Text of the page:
brain sizes: Einstein's and women's

Bob LeChevalier lojbab at lojban.org
Wed Jul 17 04:05:01 EST 2002


"Parse Tree" <parsetree at hotmail.com> wrote:
>> COBOL was and remains the industry standard in business programming, which is
>> the largest percentage of software in the country.  Algol never was much used
>> in the US.
>
>Are you implying that COBOL is the most widely used language in the world?

Yes.  Y2K would not have been a problem if COBOL was not so widely used.

>That is not true.  C holds that position.  Actually, there are quite a few
>languages that are more widely used than COBOL.

I think (Visual) BASIC is the most used language for new software, C is the
most used for retail packages, but the iceberg of legacy COBOL programs that
have been and will be maintained for years if not decades to come because it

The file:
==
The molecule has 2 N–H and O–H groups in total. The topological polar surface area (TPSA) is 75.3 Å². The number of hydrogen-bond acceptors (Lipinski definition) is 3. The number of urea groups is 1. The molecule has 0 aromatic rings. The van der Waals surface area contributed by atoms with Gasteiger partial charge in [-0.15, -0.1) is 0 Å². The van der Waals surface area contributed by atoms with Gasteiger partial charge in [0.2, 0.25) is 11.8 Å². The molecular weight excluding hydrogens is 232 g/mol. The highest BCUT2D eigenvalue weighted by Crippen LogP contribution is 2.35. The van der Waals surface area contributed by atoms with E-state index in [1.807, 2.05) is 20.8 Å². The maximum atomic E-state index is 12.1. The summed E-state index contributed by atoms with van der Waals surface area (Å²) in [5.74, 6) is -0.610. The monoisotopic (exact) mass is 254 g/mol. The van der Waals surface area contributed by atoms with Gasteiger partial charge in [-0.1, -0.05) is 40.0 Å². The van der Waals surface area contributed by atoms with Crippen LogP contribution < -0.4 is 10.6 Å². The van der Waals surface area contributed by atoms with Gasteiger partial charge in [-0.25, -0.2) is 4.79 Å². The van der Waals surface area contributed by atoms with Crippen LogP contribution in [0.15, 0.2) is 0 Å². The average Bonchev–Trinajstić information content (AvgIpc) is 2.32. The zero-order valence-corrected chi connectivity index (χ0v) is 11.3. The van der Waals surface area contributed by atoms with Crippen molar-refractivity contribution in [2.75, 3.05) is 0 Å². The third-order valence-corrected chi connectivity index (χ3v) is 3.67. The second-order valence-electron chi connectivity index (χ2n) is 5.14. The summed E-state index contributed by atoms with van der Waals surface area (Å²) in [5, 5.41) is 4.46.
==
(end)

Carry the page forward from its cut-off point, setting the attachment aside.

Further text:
would cost too much to rewrite them still dominates.

If you have better cites than the following, I'd be interested.

http://gise.org/JISE/Vol1-5/COBOL.htm      (1989, unfortunately)
http://www.mdah.state.ms.us/arlib/ersurvey.html
both show COBOL most used in information systems

http://www.stsc.hill.af.mil/crosstalk/1995/oct/survey.asp 
show that COBOL is in 3rd place in military systems, seeing almost no use in
weapons systems but dominating information systems, overall ending up in 3rd
place behind ADA and C.

But non-military systems are predominantly information systems.

http://www.cs.man.ac.uk/~rizos/papers/HPC/node3.html
indicates that the number of COBOL programmers is around 3 million

http://www-106.ibm.com/developerworks/library/cobol/
is from 2000, and says the following:
>Common Business Oriented Language (COBOL) has been in use since the late 1950s and is the major language for business applications. Estimates for new business application development show COBOL and Visual Basic tied at about 35% of current microcomputer development.

lojbab



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